Mark Wahlberg: the anomaly?

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Marky Mark can comfortably go from quality fare like The Fighter to mindless pap like The Happening – is he Hollywood’s exception?

The frenzy surrounding a flippant remark Mark Wahlberg made in August about wanting to play Iron Man has safely died down after only one short month. While the public was blinded with rage, it could be forgiven for ignoring the two films he had on release last month: 2 Guns and Pain & Gain. If you believe the reviews, these two films are actually pretty good. Which must come as quite a relief to Mark; on the one hand, Wahlberg has critically acclaimed work behind him (Boogie Nights, The Fighter), but on the other, he has some giant flops (Max Payne, Planet of the Apes). How is it that Mark Wahlberg can pick up an Academy Award nomination one year and a Razzie the next?

Even Robert De Niro and Al Pacino aren’t immune to the see-saw of quality

Ben Affleck’s IMDb page lists some outstanding films, Argo, Good Will Hunting and Hollywoodland included. These successes stand alongside Gigli, Jersey Girl and Armageddon. Which, to be polite, are abysmal. Indeed, weaker men with these sort of films on their consciences would have got out of the acting gig long ago. Robert De Niro and Al Pacino aren’t immune to this see-saw of quality, either. These accomplished actors gave us masterpieces such as Taxi Driver, The Godfather and Serpico. They also had a hand, respectably, in the less-than-stellar Meet the Fockers and Jack and Jill. As mind boggling as it may seem, bad films are really all part of the job.

mark wahlberg the fighter

Something that audiences often seem to forget due to all the glitz and glamour is that acting is a job. Regardless of the distracting high profile, these actors and actresses are still just working. Admittedly, it’s a very strange kind of work, but it’s work nonetheless. A staggering amount of energy is put into discussing acting as an art form, which disguises the fact that, when it comes right down to it, actors are humans pretending to be someone else in front of a recording device for money. The difference between getting a job or not is the difference between eating or not.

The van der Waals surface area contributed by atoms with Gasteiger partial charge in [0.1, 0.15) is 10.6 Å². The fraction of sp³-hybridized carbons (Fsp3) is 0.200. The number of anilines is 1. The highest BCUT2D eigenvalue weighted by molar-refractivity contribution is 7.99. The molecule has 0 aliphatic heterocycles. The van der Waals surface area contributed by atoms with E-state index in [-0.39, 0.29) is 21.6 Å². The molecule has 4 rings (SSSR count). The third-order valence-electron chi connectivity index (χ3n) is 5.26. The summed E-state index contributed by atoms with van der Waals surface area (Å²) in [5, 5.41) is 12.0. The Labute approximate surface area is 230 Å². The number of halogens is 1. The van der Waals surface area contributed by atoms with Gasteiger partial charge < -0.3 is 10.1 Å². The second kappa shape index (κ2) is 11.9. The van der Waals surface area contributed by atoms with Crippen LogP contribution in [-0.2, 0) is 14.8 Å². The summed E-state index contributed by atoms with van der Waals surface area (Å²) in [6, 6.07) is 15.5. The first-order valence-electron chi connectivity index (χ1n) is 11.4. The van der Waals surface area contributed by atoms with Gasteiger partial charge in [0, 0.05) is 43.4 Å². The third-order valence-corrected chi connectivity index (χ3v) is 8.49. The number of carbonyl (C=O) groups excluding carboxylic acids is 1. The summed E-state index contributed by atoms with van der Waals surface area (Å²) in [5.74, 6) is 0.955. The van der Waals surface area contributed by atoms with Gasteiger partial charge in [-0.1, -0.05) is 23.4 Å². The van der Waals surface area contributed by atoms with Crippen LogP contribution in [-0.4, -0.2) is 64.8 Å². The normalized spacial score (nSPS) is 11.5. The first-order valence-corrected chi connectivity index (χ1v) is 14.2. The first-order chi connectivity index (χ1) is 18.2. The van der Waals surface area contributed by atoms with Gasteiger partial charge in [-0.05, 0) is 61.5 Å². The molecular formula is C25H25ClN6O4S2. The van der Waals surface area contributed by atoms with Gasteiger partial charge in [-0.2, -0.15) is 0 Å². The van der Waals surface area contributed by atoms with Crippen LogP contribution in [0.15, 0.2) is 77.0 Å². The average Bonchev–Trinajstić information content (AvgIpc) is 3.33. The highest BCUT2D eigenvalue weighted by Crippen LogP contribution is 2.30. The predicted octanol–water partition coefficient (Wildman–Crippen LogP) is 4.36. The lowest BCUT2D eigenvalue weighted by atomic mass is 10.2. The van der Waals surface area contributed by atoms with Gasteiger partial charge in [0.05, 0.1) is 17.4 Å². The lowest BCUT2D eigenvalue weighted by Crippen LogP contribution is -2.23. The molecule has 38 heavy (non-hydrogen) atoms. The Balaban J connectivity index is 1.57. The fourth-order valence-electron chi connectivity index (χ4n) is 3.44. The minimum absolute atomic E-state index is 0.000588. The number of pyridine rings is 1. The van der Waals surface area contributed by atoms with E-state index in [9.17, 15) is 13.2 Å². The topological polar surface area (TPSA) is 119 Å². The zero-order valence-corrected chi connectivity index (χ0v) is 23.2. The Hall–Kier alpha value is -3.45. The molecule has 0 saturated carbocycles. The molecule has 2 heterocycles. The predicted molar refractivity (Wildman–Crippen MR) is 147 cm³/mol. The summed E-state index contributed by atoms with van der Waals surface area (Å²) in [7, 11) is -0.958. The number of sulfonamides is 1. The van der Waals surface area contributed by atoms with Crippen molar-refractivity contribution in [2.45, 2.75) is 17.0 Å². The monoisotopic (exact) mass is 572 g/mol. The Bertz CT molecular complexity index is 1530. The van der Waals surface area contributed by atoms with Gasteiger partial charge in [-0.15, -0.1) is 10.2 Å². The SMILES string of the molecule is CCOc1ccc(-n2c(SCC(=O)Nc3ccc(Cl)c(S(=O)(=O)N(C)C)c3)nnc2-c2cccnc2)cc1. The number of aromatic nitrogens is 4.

When it comes down to it, actors are people pretending to be someone else in front of a recording device for money

When seen this way, the varying quality of films in an actor’s career makes complete sense. Not many of us have a really fun job that earns us lots of money. Most of us have worked in bad jobs just because we needed to pay for things. Alternatively, many of us have started a job that we thought would be good but quickly turned into a living nightmare. This is the situation actors find themselves in every time they turn up to a new set to start work on a new project.

Mark Wahlberg isn’t really an anomaly: he’s downright pedestrian. Look at a cross-section of actors and you’ll find the exact same story repeated again and again. While you might feel this takes away some of the mystique surrounding acting, it also makes it a more relatable career. By looking at actors this way, it’s hard to get all het up over their film choices. In the end, they’re just people trying to make a living with what skills they’ve got. So, the next time Mark Wahlberg – or any actor, for that matter – makes a flop, just remember that he’s probably just trying to pay his bills. Or, in Mark Wahlberg’s case, pay off the Funky Bunch. One or the other.

 

Featured image: 20th Century Fox

Inset image: Paramount Pictures/The Weinstein Company

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